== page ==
This word, only slightly abbreviated, is ВЕЛИКОМУЧЕНИКА (VELIKOMUCHENIKA). VELIKO– means “Great” and MUCHENIKA is just the word MUCHENIK (“martyr”) with a grammatical -a ending. So VELIKOMUCHENIKA means “[of] the Great-Martyr.”
Our translation so far has given us “THE MIRACLE OF THE HOLY GREAT-MARTYR….”
The next word is
ХРИСТОВА (KHRISTOVA). That is the “of” form (notice the -a ending) of the word KHRISTOS, “CHRIST.” Adding that to our translation, we now have:
“THE MIRACLE OF THE HOLY GREAT MARTYR OF CHRIST ….”
And finally comes his name:
Though the writer has used an “O” as the second letter instead of the usual “A,” (such spelling variants are common in old icons) it is easy to see that this is the name PANTELEIMONA, again given the “of” ending -a. PANTELEIMON (from the Greek meaning “All-Merciful”) is one of the most popular Eastern Orthodox saints, because, as we have seen, in life he was said to be a physician and is believed by Eastern Orthodox to have great power to miraculously heal as a saint.
That gives us the complete main inscription:
“THE MIRACLE OF THE HOLY GREAT MARTYR OF CHRIST PANTELEIMON.”
All of those words are very basic Church Slavic icon vocabulary, which means you will see them repeated countless times in inscriptions, making them very easy to recognize and read. You probably noticed that we only translate some of the “-a” grammatical endings that mean “of.” That is because some of them merely reflect the first “of” in the sentence, a characteristic of Church Slavic. So in the sentence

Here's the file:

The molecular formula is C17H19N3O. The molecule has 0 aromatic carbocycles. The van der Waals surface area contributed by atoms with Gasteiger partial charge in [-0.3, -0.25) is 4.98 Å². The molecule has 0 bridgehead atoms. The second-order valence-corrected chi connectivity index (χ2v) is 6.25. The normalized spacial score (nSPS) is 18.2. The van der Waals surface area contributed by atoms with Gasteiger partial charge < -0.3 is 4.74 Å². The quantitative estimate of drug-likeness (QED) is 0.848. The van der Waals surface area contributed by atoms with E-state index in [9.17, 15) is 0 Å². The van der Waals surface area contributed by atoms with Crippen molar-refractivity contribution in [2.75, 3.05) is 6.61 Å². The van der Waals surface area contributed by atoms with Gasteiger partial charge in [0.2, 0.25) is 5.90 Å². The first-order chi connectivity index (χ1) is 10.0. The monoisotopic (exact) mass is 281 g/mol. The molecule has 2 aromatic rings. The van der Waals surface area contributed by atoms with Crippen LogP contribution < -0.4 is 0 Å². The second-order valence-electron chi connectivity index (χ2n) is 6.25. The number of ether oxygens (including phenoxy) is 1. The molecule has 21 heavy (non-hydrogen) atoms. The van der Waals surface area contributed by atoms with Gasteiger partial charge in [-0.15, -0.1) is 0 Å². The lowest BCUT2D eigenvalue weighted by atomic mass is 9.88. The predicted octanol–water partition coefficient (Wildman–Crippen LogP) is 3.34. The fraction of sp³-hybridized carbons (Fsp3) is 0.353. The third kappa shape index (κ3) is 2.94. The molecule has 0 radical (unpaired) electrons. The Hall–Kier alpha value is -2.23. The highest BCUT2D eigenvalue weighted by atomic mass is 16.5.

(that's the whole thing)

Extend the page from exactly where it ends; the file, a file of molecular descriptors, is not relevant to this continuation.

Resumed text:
CHUDO SVYATAGO VELIKOMUCHENIKA KHRISTOVA PANTELEIMONA, we translate SVYATAGO as “of the holy,” but the -a ending on VELIKOMUCHENIKA simply repeats that “of” sense without needing translation. But the -a in KHRISTOVA does need translation in English, while the -a on PANTELEIMONA is again merely a grammatical reflection of a previous “of,” so we leave it untranslated. One gets used to knowing which to translate and which to leave untranslated, and I am trying to make this very simple for beginning students, without using a lot of unnecessary grammatical terms.
Yet in spite of the main title at the top of this icon, the image does not show Panteleimon working a miracle. There is, however, another scene from his life in which he heals a paralyzed man in the presence of the Emperor, and it is likely the title to that scene that the painter has mistakenly added to this earlier scene in the life of the saint.
Let’s take a look at one more inscription, the title inscription written by the image of Panteleimon in the icon:
It might be a little difficult to see, so I will repeat it in modern Cyrillic:
СТ В МУ ПОНТЕЛЕИМОНЪ (ST V MU PONTELEIMON’)
After reading the first inscription, that one should be really easy. THE “ST” abbreviates SVYATUIY, the regular male form of “HOLY” (you saw the “of” form of the same word in SVYATAGO in the main inscription). The “V” abbreviates VELIKO, “GREAT,” as in the main inscription, and MU abbreviates MUCHENIK, “MARTYR,” as you already saw. PONTELEIMON’ is again this writer’s spelling of PANTELEIMON. So the saint’s inscription reads:
“HOLY GREAT MARTYR PANTELEIMON,” or as we would usually say in English with the added definite article, “THE HOLY GREAT MARTYR PANTELEIMON.”
You might wish to to know that in the West, Panteleimon is often known as Pantaleon.
By the way, I am endlessly amazed that the number of readers of my site keeps growing.